The Reserve Bank of India (RBI) on Tuesday said Central Bank of India has been taken out of the prompt corrective action (PCA) framework, subject to specific conditions. The Mumbai-based lender was the last bank that remained under the regulator’s quarantine framework for weak banks after the asset quality review of 2015-16.
Central Bank turned the corner in FY22, posting its first full year of profit after FY15. Its net profit for the year stood at Rs 1,045 crore. In Q1FY23, the bank reported a 14% year-on-year (y-o-y) growth in the profit to Rs 235 crore. It was brought under the PCA in June 2017. The PCA framework imposes restrictions on a bank’s ability to grow risk-weighted assets, branch expansion and management expansion, depending on the threshold under which a particular bank is being penalised.
The RBI said the performance of Central Bank was reviewed by the board for financial supervision. “It was noted that as per the assessed figures of the bank for the year ended March 31, 2022, the bank is not in the breach of the PCA parameters. The bank has provided a written commitment that it would comply with the norms of minimum regulatory capital, net NPA (non-performing assets) and leverage ratio on an ongoing basis and has apprised the RBI of the structural and systemic improvements that it has put in place which would help the bank in continuing to meet these commitments,” the RBI said.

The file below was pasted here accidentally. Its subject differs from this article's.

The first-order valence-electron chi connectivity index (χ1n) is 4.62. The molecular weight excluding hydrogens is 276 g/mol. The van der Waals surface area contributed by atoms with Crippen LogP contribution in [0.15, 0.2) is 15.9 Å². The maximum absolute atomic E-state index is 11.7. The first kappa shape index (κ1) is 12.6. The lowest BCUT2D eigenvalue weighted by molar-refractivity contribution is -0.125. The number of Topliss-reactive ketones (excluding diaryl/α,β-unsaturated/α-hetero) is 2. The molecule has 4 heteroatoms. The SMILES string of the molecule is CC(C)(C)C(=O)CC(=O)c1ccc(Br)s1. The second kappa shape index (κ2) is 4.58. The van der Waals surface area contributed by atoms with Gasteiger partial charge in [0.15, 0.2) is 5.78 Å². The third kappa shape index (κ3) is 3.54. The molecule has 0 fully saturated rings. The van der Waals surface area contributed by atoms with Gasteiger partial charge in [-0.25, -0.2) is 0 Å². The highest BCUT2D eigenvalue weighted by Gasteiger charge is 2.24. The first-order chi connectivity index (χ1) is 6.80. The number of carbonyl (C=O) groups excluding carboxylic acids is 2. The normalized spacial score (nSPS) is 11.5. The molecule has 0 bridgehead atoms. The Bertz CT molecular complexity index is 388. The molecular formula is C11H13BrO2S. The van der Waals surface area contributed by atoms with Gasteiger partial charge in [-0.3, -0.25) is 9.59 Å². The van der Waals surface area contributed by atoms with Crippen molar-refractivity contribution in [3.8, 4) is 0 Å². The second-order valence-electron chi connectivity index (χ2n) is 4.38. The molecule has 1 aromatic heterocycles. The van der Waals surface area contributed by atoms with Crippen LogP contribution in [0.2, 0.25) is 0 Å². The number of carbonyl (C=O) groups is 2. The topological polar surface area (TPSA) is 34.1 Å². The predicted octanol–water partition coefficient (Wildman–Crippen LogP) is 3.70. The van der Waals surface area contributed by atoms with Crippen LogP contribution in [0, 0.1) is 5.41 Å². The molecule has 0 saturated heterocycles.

Taking all the above into consideration, the regulator decided to take Central Bank out of the PCA restrictions, subject to certain conditions and continuous monitoring.
Last month, the RBI had said the sustainability of a weak bank’s turnaround is a crucial precondition for it to exit PCA. MK Jain, deputy governor, RBI, had said, “It’s not only the quantitative parameters, but it’s also the qualitative parameters which we examine before taking any decision because when any bank has been taken out of the PCA, it should be on a sustainable basis.”
Central Bank has managed to reduce its net NPA ratio to 3.93% in Q1FY23. Its capital to risk-weighted assets ratio (CRAR) stood at 13.33% as on June 30, and the core equity tier-1 (CET-1) ratio was at 11.41%. The return on assets for Q1 stood at 0.27%.
Gross advances rose 11% YoY to Rs 1.95 trillion as on June 30, 2022. Retail, agri and small enterprise loans accounted for 65.6% of the total loan book, with the rest being corporate loans. Central Bank’s total deposits rose 3.4% to Rs 3.43 trillion at the end of June 2022. The share of current accounts savings accounts (CASA) in total deposits was 51.15% as on June 30, 2022.